In Oct 2018, Microsoft released the new MS Office 2019. The overall UI design changed little, but this version could be the worst in the past decade.
1. Unseparated Tabs
Microsoft introduced Ribbons in Office 2007 (Win Vista) replacing traditional menus. A typical ribbon includes Tabs for navigating through different command groups, and Tools Area containing command buttons.
Ribbon is such a successful design that it survived over a decade.
Take a look at the ribbon design of Office 2007-2016. A common characteristic is that the tab and the tools area are clearly separated (full width) — either by a line or by colour difference. But in Office 2019, only current activated tab is underscored while other tabs are indistinguishable from the tools area due to the same background color. Lacking boundary leaves the user in confusion and hesitation when clicking/touching tabs due to fear of accidentally clicking onto the command buttons below (though there is actually a wide gap between).
On the other hand, lacking of boundary above the tabs in old versions does not cause such fear, because accidentally clicking onto title bar is unlikely to trigger any unwanted commands (unless you click onto the quick-access buttons).
To make it worse, Office 2019 changed how tabs response to mouse hover. In old versions, when mouse hovers over a tab, the tab changes its border or background as an indication. However, in Office 2019, the indicator is the tab text style switching bold (a bit wider) when hovered. The background colour does change, but the difference is so subtle that it’s hardly distinguishable. Combining with lack of separation line as mentioned above, the ribbon tab design in Office 2019 is clearly badly-designed.
2. Mysterious Ribbon Height
This is not a notable issue. But since I commented on ribbon tabs above, I’ll also mention the ribbon height.
Take a look at the side-by-side comparison. Top borders of the tabs are the same. Bottom border of the tab of Office 2019 is ~2px higher than that of Office 2016. Bottom border of the ribbon of Office 2019 is ~4px lower than that of Office 2016 (my display is scaled to 200%). This means shorter ribbon tabs and taller ribbon tools area in Office 2019, as well as shorter main area.
This seems to be the result of redesign of command buttons which requires more space. However, from personal preference, I would rather have smaller buttons in exchange for larger main area.
3. Command Icons For Special People
The most notable UI changes are those command icons on the ribbon. The line-and-shape style in old versions is switched to an outline style.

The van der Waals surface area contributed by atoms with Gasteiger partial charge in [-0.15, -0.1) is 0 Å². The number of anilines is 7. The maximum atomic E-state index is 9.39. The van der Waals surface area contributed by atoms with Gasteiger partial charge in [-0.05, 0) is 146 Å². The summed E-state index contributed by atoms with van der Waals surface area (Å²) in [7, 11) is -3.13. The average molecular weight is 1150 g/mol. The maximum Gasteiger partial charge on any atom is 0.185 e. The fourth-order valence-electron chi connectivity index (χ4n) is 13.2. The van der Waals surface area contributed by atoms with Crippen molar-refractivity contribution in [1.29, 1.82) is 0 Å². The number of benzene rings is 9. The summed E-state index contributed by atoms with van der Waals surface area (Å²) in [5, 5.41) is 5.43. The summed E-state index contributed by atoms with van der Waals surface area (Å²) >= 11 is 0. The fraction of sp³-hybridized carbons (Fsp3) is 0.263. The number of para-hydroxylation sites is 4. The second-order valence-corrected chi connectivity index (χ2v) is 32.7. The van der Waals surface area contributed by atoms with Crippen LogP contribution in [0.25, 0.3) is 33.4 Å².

At first glance I thought I accidentally turned High Contrast option on, until I realised the Office UI was updated (I subscribed to Office 365).
For you information, High Contrast option is one of the Accessibility features for special people with visual difficulties. Even in Win98 there was already high contrast color scheme.
In High Contrast mode, many vector icons are displayed as outlines. Dark background color and thick underline (like that of new ribbon tabs) replace the slight background color change.
I heard that Microsoft was adopting “Fluent Design” recently, but didn’t expect such strange design. I checked the docs and, okay, it is really part of the Fluent Design.
Caring for special people is a humane idea. The problem is the outline style icons increase pain for ordinary people.
Firstly, the outlines & fill is less expressive and flexible than the combination of lines & shapes. New icons looks similar while the old ones are more diversified.
Secondly, the outline style requires heavy stroke (2px in 200% scaling) while line-and-shape style may used lighter lines (1px in 200% scaling). This could be the reason that the tools area in Office 2019 is taller than the old versions.
Combining these two points generates poorly-designed icons. For example, the Align Left/Center/Right/Justify icons now have much wider line spacing and resemble Bagua (the Eight Trigrams). It becomes overly obsessing when several 4-line icons with large line spacing are gathered together.
While the outline strokes style is more patent in Office 2019, the color of text under the group is surprisingly paler (nearer to grey) than the old versions, which seems contrary to the accessibility inclination.
In short, the new design of Office 2019 is quite odd and less efficient. For a tool of productivity, such design is obviously a fail compared to successful creative designs of the former versions.